London 1849 -
Edward Theodore Compton began to teach himself to draw from nature in 1863, attended art schools in England and went to Germany, first Darmstadt and then Munich from 1869. From 1874 Compton lived at Feldafing on Lake Starnberg. The impression made on him by the Bernese Oberland was so strong that Compton began to concentrate on Alpine scenery in his work at a time when the Alps were all the rage in England. Further trips took Compton to Switzerland, the Austrian Tyrol, Spain, Corsica, North Africa and Norway.
Edward Theodore Compton made a name for himself with paintings of the "Forum Romanum" (1877), "The Matterhorn" (1880) and "Die Gipfelstürmer" ["Storming the Peak"] (1888). Compton's landscapes are so flooded with light that his work can be classified as Impressionist. Alongside oil paintings, Edward Theodore Compton did numerous watercolours and drawings, many of which are in the literature published by the German and Austrian Alpenvereine [Alpine Associations]. Many of Compton's works appeared as xylographs (woodcuts) in such journals as "Über Land and Meer", "Leipziger Illustrierte Zeitschrift" and "Meisterwerke der Holzschneidekunst". Edward Theodore Compton's woodcuts exerted an enormous influence on other Alpine painters such as Ernst Heinrich Platz and Karl Arnold aus.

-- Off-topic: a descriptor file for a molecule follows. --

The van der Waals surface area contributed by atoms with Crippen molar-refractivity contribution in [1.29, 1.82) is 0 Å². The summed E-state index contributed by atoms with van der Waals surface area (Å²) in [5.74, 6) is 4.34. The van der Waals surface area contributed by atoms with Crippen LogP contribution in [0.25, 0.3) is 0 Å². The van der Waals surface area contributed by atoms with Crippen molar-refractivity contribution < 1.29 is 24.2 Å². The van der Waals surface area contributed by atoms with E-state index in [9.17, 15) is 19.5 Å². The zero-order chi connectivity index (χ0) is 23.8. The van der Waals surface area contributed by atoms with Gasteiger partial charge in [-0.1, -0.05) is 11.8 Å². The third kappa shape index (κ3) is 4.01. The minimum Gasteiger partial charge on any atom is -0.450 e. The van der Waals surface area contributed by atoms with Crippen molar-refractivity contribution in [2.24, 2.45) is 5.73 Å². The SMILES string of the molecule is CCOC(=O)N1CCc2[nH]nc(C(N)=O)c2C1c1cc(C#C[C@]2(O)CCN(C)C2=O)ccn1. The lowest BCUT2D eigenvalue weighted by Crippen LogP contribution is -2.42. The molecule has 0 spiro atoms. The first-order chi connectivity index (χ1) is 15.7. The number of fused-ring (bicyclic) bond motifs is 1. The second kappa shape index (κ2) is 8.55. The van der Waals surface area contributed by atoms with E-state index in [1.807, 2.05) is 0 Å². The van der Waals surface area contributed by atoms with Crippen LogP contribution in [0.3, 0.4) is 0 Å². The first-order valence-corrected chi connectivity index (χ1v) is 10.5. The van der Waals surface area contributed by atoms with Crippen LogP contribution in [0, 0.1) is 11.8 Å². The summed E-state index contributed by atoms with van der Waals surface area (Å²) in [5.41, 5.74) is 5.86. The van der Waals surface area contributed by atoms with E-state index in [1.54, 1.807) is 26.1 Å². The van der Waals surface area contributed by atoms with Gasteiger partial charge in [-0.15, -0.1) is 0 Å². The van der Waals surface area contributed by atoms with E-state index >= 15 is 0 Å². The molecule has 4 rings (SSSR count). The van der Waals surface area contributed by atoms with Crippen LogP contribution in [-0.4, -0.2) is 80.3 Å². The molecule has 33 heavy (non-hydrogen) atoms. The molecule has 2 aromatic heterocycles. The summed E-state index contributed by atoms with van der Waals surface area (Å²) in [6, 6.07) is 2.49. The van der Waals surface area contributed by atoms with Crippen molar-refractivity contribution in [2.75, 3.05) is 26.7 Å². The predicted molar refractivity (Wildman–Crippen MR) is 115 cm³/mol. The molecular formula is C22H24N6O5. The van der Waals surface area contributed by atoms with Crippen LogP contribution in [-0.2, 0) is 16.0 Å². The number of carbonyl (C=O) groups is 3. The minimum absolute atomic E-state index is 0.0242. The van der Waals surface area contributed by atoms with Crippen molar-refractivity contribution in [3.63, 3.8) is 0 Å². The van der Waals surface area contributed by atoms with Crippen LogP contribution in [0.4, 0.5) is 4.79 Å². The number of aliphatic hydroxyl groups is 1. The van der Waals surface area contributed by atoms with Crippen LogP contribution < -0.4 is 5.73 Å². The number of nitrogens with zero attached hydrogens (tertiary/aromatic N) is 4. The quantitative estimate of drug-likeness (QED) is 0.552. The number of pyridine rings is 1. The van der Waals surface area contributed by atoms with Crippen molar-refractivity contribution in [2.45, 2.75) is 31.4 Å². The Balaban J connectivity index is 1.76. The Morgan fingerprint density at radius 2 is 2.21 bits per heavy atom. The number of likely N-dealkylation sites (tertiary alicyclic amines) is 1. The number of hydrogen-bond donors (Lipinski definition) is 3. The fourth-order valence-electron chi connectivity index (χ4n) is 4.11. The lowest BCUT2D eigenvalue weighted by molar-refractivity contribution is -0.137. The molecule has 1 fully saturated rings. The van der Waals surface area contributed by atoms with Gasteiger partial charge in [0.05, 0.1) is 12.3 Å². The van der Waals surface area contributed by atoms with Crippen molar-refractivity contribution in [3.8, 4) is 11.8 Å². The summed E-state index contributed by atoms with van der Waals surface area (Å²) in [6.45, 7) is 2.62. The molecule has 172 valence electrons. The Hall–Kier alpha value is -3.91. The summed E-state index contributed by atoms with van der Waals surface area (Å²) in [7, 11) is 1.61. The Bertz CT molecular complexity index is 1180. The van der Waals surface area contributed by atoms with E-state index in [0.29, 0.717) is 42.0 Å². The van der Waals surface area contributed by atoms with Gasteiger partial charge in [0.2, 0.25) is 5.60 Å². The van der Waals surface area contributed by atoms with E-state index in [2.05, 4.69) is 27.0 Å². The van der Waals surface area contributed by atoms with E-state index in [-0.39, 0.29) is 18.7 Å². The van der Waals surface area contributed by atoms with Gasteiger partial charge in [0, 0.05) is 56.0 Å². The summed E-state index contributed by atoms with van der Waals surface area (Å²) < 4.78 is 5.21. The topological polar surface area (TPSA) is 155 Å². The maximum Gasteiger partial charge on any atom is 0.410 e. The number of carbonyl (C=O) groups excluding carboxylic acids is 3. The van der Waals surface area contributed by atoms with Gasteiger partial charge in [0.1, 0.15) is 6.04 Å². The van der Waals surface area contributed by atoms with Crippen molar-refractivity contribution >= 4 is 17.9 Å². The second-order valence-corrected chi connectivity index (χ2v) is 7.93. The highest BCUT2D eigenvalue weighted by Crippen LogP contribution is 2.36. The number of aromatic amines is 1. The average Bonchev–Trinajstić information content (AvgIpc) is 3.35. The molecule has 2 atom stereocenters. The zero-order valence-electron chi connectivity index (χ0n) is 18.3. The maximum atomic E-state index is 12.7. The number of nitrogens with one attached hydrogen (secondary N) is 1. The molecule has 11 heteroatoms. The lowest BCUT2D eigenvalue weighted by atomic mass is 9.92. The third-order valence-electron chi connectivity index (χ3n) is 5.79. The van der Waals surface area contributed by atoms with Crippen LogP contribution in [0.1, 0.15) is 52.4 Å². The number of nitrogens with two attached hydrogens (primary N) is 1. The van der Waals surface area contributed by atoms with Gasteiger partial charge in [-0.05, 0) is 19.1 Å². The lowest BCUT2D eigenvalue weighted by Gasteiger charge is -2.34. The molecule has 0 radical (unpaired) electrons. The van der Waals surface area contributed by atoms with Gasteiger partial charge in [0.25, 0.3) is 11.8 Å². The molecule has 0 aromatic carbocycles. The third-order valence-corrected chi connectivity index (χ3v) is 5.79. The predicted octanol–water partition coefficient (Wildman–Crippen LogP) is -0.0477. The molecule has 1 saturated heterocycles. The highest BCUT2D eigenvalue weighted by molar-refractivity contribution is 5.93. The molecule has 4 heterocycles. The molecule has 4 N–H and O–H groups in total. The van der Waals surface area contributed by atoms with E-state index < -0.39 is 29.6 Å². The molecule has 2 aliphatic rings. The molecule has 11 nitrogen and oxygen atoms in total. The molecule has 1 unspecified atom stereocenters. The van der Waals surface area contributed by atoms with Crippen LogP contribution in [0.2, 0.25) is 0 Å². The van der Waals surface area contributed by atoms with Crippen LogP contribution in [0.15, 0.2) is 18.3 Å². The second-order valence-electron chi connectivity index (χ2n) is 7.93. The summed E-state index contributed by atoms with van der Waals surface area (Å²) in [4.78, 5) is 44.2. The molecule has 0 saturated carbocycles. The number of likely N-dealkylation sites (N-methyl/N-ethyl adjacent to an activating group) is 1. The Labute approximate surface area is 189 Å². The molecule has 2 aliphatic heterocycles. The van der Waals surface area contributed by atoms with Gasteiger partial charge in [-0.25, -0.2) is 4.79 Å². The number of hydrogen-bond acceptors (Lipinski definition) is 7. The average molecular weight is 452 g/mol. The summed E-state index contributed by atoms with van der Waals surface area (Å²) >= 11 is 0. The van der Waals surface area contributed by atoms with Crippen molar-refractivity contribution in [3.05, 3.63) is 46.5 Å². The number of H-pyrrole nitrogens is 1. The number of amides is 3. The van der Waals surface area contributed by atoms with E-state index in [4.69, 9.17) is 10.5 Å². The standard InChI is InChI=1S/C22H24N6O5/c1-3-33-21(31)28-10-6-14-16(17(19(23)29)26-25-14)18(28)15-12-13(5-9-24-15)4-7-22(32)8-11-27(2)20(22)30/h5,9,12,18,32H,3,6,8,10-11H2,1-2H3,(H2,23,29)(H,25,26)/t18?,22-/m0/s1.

His children, Dora and Edward Harrison Compton, continued their father's work as painters of mountain landscapes.